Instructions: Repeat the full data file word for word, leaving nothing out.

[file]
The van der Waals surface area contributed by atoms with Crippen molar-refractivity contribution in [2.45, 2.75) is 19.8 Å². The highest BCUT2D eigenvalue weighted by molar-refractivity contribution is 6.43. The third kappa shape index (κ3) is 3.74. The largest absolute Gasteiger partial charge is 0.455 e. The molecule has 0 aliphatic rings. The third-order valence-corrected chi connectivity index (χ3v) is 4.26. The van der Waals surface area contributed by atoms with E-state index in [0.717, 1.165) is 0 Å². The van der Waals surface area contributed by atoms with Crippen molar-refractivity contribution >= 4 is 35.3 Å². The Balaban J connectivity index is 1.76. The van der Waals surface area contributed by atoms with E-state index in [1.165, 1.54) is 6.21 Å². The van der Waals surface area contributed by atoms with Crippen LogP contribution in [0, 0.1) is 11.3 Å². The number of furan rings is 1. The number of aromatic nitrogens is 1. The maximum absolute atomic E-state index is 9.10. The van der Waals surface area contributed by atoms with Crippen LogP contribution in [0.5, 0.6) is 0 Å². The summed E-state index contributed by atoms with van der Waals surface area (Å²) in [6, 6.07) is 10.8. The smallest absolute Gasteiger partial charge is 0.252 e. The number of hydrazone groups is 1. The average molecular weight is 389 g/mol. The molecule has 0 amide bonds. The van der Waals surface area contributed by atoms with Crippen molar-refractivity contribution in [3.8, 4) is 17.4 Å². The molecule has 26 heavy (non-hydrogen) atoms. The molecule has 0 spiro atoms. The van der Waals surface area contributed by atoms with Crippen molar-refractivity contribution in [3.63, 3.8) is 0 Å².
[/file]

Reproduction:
The van der Waals surface area contributed by atoms with Crippen molar-refractivity contribution in [2.45, 2.75) is 19.8 Å². The highest BCUT2D eigenvalue weighted by molar-refractivity contribution is 6.43. The third kappa shape index (κ3) is 3.74. The largest absolute Gasteiger partial charge is 0.455 e. The molecule has 0 aliphatic rings. The third-order valence-corrected chi connectivity index (χ3v) is 4.26. The van der Waals surface area contributed by atoms with E-state index in [0.717, 1.165) is 0 Å². The van der Waals surface area contributed by atoms with Crippen molar-refractivity contribution >= 4 is 35.3 Å². The Balaban J connectivity index is 1.76. The van der Waals surface area contributed by atoms with E-state index in [1.165, 1.54) is 6.21 Å². The van der Waals surface area contributed by atoms with Crippen LogP contribution in [0, 0.1) is 11.3 Å². The number of furan rings is 1. The number of aromatic nitrogens is 1. The maximum absolute atomic E-state index is 9.10. The van der Waals surface area contributed by atoms with Crippen LogP contribution in [0.5, 0.6) is 0 Å². The summed E-state index contributed by atoms with van der Waals surface area (Å²) in [6, 6.07) is 10.8. The smallest absolute Gasteiger partial charge is 0.252 e. The number of hydrazone groups is 1. The average molecular weight is 389 g/mol. The molecule has 0 amide bonds. The van der Waals surface area contributed by atoms with Crippen molar-refractivity contribution in [3.8, 4) is 17.4 Å². The molecule has 26 heavy (non-hydrogen) atoms. The molecule has 0 spiro atoms. The van der Waals surface area contributed by atoms with Crippen molar-refractivity contribution in [3.63, 3.8) is 0 Å².